There seems to be a standard operating mode in journalism these days: when a politician promotes egregious policies or personal characteristics, flaws in their opponent must be described as well. It’s true that, outside of opinion columns like this one, it is the responsibility of political reporters to describe key aspects of all prominent protagonists in an election, and not just attack or support one side.
But the reporting doesn’t need to be equal for all – in order to be “fair”, it often should not be “balanced.”
How should World War 2 journalists have described FDR and Hitler? Should they have said, “Hitler is responsible for deaths of millions, and FDR can’t even stand up on his own!”
Throughout the pandemic, there have been people who promoted worthless “cures” for COVID-19, and there have been those who disseminated the best scientific understanding of the disease and its mitigation; should these have been treated equally?
These points have been made many times; and yet, we still see it. In Arizona’s current election, we have a whole slate of Republican candidates that, almost without exception, promote falsehoods, and not just harmless errors, but ones that have the capacity to seriously harm our democracy and our population.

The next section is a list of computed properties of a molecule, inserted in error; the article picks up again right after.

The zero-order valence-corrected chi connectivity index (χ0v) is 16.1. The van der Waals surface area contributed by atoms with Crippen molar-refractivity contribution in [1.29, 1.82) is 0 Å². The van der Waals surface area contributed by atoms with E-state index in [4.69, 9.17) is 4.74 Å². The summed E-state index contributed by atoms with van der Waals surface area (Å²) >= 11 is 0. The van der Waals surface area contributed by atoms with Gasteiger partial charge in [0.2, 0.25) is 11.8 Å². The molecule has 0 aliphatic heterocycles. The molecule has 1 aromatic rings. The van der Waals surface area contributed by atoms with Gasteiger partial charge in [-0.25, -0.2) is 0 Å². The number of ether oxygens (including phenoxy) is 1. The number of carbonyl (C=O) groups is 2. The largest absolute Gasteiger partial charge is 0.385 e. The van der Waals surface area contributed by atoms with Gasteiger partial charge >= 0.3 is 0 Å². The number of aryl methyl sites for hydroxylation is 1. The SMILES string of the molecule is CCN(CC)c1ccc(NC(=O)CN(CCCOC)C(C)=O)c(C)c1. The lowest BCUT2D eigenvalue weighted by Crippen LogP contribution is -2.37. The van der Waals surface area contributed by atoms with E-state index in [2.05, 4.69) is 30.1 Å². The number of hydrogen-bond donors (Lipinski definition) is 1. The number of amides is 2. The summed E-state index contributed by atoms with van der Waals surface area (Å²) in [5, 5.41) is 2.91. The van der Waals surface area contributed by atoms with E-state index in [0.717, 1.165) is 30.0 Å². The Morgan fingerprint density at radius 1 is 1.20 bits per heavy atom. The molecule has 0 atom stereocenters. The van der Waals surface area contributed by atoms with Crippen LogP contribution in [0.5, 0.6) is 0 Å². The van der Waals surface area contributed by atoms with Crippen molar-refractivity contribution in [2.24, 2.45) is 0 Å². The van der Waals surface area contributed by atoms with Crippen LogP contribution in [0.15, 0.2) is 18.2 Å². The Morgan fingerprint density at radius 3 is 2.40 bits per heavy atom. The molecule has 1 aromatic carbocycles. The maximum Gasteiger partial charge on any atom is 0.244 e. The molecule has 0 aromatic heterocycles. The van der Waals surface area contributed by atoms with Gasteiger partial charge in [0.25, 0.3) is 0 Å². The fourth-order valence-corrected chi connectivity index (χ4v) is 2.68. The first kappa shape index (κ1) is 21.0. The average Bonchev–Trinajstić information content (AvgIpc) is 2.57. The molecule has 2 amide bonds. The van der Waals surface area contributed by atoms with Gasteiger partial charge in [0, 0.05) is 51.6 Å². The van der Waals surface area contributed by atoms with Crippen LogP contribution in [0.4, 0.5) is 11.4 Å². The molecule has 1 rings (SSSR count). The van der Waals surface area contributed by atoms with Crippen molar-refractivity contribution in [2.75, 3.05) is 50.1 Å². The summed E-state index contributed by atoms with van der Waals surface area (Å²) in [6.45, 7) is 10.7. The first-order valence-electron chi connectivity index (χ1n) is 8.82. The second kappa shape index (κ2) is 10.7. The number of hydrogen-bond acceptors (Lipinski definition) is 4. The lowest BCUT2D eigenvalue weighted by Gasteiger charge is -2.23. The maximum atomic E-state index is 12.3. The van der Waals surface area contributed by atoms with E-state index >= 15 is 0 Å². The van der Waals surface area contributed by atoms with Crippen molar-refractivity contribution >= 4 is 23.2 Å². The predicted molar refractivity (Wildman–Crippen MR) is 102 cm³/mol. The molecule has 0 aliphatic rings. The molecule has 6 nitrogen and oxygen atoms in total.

Is our electoral system fundamentally sound, or particularly if one side loses, is it fundamentally fraudulent? These notions should not be treated equally. The thesis of 2020 election fraud has been contested in many court filings and has never been shown to be true. Specific questions raised by sensationalist articles and films have all been refuted by those who have deep knowledge of the process. And this is not a harmless error – it has led to horrors like the January 6 insurrection and threatened violence against dedicated election workers.
I don’t expect every journalist to suddenly become a liberal activist (although if they report truthfully, they will be accused of this anyway). But sometimes truthful reporting will be unbalanced. And in this perilous moment for our democracy, it is irresponsible to ignore this.
And perhaps they could also stop treating this election as a horse race. The stakes are too huge for us all.